Israel’s third largest city and one of its prettiest, Haifa has a lot to offer visitors. It has the country’s largest port, a particularly active beach and is the home of the World Center of the Bahai Faith. Surrounded by abundant nature sites, the city contains an interesting mix of modern neighborhoods and older districts; churches and mosques; mountain and sea.
Haifa is a multi-faceted city with several unique characteristics making it an attractive place to visit. Its proximity to the sea and its active port contribute to its prominence. The bustling port area draws merchants, shoppers and tourists. The beautiful beaches are popular for sports and recreation, and are filled with people during summer weekends. In addition, because of their excellent surfing conditions, the beaches serve many of Israel’s top sailing enthusiasts and host sailing competitions and other sporting events.
With residents from the three largest religions as well as from various minority faiths, Haifa is also a symbol of outstanding co-existence and tolerance. Nine percent of the population consists of Arabs (Moslems and Christians) who reside mostly in three neighborhoods: Khalisa, Abas and the famous Wadi Nisnas whose charming alleyways have turned it into a tourist spot. The annual Holiday of Holidays marking the city’s special lifestyle is held there.
The Christian presence in Haifa, with its many churches, also contributes to the city’s image. A Maronite church is located next to Kikar Paris (Paris Square); adjacent to that is the Carmelite church dedicated to the Prophet Elijah; and not far from there is Saint Mary’s Greek Orthodox Parish Church. The Sacre Coeur Catholic School on Allenby Street has a well-tended garden and building, in front of which are impressive statues of Saint Mary. Atop the Carmel, holy to Christians, is the Stella Maris Carmelite Monastery. In the monastery’s Baroque-style church is a cave considered by Christian tradition to be the grave of the Prophet Elijah, and in the monastery is a small museum dedicated to his life. On site is also a hostel which serves the many pilgrims who visit the city.
This does not complete the city’s religious mosaic. Israel’s only Ahmadi Muslim community is based in Haifa’s Kababir neighborhood. The Ahmadiyya is an Indian sect of Islam, founded in the late nineteenth century, which promotes peace among nations and opposes religious coercion. Their large mosque houses a prayer hall and a first-floor exhibit of their history and significant contributions.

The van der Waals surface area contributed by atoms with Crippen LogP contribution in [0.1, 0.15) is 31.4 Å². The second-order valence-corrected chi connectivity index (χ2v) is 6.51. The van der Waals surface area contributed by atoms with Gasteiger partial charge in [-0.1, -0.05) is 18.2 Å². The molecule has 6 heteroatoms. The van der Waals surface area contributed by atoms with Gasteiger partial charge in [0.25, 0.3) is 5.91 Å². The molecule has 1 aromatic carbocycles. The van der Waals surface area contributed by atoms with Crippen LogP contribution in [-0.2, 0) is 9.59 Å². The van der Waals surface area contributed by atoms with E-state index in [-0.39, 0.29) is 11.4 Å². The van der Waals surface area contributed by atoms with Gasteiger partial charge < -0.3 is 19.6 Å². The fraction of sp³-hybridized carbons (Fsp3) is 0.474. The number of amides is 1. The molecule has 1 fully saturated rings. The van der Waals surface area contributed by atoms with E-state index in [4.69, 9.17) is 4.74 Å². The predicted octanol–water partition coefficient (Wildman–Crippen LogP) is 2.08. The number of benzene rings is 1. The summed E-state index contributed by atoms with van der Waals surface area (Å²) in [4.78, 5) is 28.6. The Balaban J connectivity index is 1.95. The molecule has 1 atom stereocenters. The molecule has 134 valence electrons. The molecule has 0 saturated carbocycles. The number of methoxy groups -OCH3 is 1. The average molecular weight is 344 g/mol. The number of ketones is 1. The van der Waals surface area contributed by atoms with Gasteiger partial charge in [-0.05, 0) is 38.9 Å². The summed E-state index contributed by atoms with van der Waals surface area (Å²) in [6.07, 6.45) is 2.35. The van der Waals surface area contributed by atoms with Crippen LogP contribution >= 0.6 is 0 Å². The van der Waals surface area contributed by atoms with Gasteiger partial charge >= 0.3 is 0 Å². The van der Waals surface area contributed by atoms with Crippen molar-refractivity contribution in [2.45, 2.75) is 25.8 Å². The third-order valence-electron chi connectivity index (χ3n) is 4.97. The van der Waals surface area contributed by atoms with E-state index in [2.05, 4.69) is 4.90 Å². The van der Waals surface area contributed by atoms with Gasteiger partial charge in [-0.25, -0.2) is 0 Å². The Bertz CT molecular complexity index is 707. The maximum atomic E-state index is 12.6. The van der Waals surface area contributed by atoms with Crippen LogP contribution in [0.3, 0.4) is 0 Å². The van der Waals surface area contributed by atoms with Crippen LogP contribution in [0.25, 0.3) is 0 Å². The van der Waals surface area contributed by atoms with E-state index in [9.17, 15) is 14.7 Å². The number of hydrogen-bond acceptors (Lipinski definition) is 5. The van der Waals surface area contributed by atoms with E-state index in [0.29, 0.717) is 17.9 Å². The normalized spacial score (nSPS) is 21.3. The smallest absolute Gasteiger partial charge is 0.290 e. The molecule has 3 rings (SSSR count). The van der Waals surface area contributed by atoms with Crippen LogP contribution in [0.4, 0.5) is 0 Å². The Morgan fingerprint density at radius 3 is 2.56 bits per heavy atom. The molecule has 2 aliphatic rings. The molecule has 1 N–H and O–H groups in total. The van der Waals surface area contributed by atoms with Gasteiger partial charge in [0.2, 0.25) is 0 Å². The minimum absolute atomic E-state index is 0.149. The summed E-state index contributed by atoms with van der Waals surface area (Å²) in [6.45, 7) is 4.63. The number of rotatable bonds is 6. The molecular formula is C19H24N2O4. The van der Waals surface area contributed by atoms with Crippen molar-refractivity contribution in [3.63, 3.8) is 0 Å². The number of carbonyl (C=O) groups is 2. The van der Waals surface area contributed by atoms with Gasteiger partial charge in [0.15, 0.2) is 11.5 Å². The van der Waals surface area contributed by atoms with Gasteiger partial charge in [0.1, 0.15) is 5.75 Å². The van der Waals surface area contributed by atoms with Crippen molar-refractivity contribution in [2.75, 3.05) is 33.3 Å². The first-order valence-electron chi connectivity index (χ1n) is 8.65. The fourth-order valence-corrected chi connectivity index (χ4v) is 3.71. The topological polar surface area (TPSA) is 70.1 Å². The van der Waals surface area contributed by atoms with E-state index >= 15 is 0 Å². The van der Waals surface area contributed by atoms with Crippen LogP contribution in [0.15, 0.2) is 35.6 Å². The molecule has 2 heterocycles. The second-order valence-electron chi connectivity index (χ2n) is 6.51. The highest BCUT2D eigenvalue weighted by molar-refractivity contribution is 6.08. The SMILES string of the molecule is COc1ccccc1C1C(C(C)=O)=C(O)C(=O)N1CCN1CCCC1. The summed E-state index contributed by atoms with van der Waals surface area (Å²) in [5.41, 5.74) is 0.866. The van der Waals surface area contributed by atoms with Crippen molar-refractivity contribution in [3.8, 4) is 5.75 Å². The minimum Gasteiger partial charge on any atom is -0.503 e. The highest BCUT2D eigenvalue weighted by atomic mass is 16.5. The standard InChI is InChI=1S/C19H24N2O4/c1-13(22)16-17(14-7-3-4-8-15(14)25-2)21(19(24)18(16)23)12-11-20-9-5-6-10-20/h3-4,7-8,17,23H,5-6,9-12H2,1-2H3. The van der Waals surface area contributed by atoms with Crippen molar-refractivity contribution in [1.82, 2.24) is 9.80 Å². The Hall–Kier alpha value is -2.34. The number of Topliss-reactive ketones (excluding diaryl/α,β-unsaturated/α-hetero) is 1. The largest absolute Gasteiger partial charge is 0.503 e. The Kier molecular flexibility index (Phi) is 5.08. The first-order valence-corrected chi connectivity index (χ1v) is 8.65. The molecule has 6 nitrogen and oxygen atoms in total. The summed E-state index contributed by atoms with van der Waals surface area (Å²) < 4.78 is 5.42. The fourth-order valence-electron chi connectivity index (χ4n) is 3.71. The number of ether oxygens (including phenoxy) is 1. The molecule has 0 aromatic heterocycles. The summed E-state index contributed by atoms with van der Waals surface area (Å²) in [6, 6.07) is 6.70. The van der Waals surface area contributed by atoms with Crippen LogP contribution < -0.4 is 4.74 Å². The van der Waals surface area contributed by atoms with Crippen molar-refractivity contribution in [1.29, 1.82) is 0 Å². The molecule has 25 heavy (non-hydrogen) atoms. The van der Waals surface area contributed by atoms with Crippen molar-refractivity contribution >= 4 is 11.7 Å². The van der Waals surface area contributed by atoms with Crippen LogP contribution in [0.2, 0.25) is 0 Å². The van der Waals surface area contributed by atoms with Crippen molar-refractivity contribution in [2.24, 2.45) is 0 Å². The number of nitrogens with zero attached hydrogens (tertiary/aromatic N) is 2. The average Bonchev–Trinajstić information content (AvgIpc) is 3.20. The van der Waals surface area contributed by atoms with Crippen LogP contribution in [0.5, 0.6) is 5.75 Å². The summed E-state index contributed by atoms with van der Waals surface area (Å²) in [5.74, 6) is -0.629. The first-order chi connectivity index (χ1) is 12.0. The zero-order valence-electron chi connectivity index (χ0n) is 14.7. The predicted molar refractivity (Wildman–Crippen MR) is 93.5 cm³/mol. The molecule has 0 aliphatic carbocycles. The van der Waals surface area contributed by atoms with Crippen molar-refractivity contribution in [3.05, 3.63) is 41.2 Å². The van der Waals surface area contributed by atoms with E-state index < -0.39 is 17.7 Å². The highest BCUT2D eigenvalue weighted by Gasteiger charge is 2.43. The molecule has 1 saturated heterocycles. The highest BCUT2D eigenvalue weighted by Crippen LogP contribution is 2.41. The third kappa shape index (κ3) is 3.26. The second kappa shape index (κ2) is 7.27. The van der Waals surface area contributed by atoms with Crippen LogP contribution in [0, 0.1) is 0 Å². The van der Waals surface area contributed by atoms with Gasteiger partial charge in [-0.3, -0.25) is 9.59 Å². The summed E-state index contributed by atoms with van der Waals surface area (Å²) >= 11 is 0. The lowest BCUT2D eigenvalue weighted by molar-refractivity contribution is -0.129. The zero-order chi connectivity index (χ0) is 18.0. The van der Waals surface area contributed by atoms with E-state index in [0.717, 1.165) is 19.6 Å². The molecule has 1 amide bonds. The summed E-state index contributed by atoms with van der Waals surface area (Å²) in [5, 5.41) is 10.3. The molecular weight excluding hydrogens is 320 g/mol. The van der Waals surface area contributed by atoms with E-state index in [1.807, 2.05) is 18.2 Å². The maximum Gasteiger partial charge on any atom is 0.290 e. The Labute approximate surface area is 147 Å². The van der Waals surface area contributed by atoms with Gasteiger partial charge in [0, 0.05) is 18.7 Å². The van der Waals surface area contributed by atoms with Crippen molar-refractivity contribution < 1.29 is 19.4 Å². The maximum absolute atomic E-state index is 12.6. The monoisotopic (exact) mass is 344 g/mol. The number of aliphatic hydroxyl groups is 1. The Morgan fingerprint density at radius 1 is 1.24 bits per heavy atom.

Haifa’s reputation for tolerance extends to the Bahai Faith whose World Center is located in the city. The Bahais originated in the Bab sect which separated from Iran’s Shi’ite Islam in 1844. The Bahai World Center, an expansive and well-designed complex on the slope of the Carmel, is famous for its magnificent gardens. It includes the exquisitely landscaped “Hanging Gardens” which run about a kilometer along the Louis Promenade until Ha-Gefen Street. At the center is the impressive, gold-domed Shrine of the Bab, the burial place of the Bab, the founder of the faith. One can enjoy some enchanting spots while strolling through the beautiful gardens by day, but with the special lighting, an evening visit provides equal pleasure and a peaceful, romantic atmosphere.
At the foot of the Bahai Gardens lies the picturesque German Colony, founded in the nineteenth century by German Templars who came to establish a Christian community in the Holy Land. The pretty stone houses lend charm and romance to the neighborhood and reflect its special qualities. Some of the houses have been preserved, and some still have the names of the original residents etched onto them. The German Colony attracts many visitors, and it is worth wandering through it to enjoy its beauty and get a sense of its colorful past.
Those interested in experiencing the city by foot will enjoy one of the “Step Tours”, four marked walking routes which begin on Yefe Nof (Panorama) Street and proceed down to the beach area.
Other options are nature routes which descend the mountain along one of the rivers – Ezov, Akhuza, Lotem and Si’akh. From the coast, one can go up the mountain via the cable car or the Carmelit, Israel’s only subway (underground) which ends at the Carmel district. Here, one should visit Gan ha’Em (“Mother’s Park”) and walk along the Louis Promenade with its spectacular view of the city which hugs the sea.
Haifa also boasts many institutions devoted to culture, art and science which offer an array of festivals and activities. Several types of museums are located in Haifa, including: the Dagon Grain Silo; the National Maritime Museum; the National Museum of Science and Technology; the Haifa Museum of Art; the Clandestine Immigration and Naval Museum; the Railway Museum; the Tikotin Museum of Japanese Art; the Reuben and Edith Hecht Museum; and the Israel Oil Industry Museum.
The annual Haifa Film Festival features high quality local and international films, drawing those in the profession (directors, screenwriters, actors, etc.) as well as thousands of visitors who fill the streets and the auditoriums.
Haifa is also home to the Technion, Israel’s first institution of higher education, and to the University of Haifa, attended by students from Israel and overseas. The university is situated near the Carmel Nature Reserve, known for its year-round views of greenery and its intoxicating beauty. The Khai-Bar Wildlife Preserve was established within the Carmel Nature Reserve to reintroduce nearly extinct animals to nature.
Throughout the Carmel are hundreds of hiking, automobile and bicycle paths, and amazing charming spots waiting to be discovered.